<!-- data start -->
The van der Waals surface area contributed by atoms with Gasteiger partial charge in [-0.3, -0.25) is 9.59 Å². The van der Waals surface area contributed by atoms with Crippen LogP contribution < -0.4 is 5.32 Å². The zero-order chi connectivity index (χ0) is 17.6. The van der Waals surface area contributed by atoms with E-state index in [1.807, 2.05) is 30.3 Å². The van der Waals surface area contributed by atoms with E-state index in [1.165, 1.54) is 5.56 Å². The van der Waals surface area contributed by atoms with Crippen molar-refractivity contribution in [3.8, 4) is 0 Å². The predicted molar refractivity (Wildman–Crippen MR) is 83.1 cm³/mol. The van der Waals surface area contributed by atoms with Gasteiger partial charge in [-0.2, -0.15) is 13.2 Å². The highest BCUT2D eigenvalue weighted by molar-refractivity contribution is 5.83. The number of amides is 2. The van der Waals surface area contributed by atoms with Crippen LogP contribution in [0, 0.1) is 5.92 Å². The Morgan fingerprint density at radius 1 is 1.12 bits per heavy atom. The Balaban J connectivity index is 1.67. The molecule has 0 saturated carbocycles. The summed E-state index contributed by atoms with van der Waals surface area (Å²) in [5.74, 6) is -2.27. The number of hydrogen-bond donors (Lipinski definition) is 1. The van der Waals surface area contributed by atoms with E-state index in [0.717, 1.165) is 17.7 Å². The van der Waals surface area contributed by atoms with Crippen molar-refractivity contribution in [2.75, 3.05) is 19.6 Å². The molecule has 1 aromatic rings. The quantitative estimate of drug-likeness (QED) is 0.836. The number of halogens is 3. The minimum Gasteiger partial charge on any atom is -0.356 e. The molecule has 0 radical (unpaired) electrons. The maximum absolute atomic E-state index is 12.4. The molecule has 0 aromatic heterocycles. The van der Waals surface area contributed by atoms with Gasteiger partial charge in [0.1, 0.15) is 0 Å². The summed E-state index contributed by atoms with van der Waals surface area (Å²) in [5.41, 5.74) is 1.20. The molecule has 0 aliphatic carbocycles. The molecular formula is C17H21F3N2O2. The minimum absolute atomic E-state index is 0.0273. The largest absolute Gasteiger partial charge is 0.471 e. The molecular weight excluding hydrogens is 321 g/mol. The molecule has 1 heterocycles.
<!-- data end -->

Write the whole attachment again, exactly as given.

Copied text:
The van der Waals surface area contributed by atoms with Gasteiger partial charge in [-0.3, -0.25) is 9.59 Å². The van der Waals surface area contributed by atoms with Crippen LogP contribution < -0.4 is 5.32 Å². The zero-order chi connectivity index (χ0) is 17.6. The van der Waals surface area contributed by atoms with E-state index in [1.807, 2.05) is 30.3 Å². The van der Waals surface area contributed by atoms with E-state index in [1.165, 1.54) is 5.56 Å². The van der Waals surface area contributed by atoms with Crippen molar-refractivity contribution in [3.8, 4) is 0 Å². The predicted molar refractivity (Wildman–Crippen MR) is 83.1 cm³/mol. The van der Waals surface area contributed by atoms with Gasteiger partial charge in [-0.2, -0.15) is 13.2 Å². The highest BCUT2D eigenvalue weighted by molar-refractivity contribution is 5.83. The number of amides is 2. The van der Waals surface area contributed by atoms with Crippen LogP contribution in [0, 0.1) is 5.92 Å². The Morgan fingerprint density at radius 1 is 1.12 bits per heavy atom. The Balaban J connectivity index is 1.67. The molecule has 0 saturated carbocycles. The summed E-state index contributed by atoms with van der Waals surface area (Å²) in [5.74, 6) is -2.27. The number of hydrogen-bond donors (Lipinski definition) is 1. The van der Waals surface area contributed by atoms with E-state index in [0.717, 1.165) is 17.7 Å². The van der Waals surface area contributed by atoms with Crippen molar-refractivity contribution in [2.75, 3.05) is 19.6 Å². The molecule has 1 aromatic rings. The quantitative estimate of drug-likeness (QED) is 0.836. The number of halogens is 3. The minimum Gasteiger partial charge on any atom is -0.356 e. The molecule has 0 radical (unpaired) electrons. The maximum absolute atomic E-state index is 12.4. The molecule has 0 aromatic heterocycles. The van der Waals surface area contributed by atoms with Gasteiger partial charge in [0.1, 0.15) is 0 Å². The summed E-state index contributed by atoms with van der Waals surface area (Å²) in [5.41, 5.74) is 1.20. The molecule has 0 aliphatic carbocycles. The molecular formula is C17H21F3N2O2. The minimum absolute atomic E-state index is 0.0273. The largest absolute Gasteiger partial charge is 0.471 e. The molecular weight excluding hydrogens is 321 g/mol. The molecule has 1 heterocycles.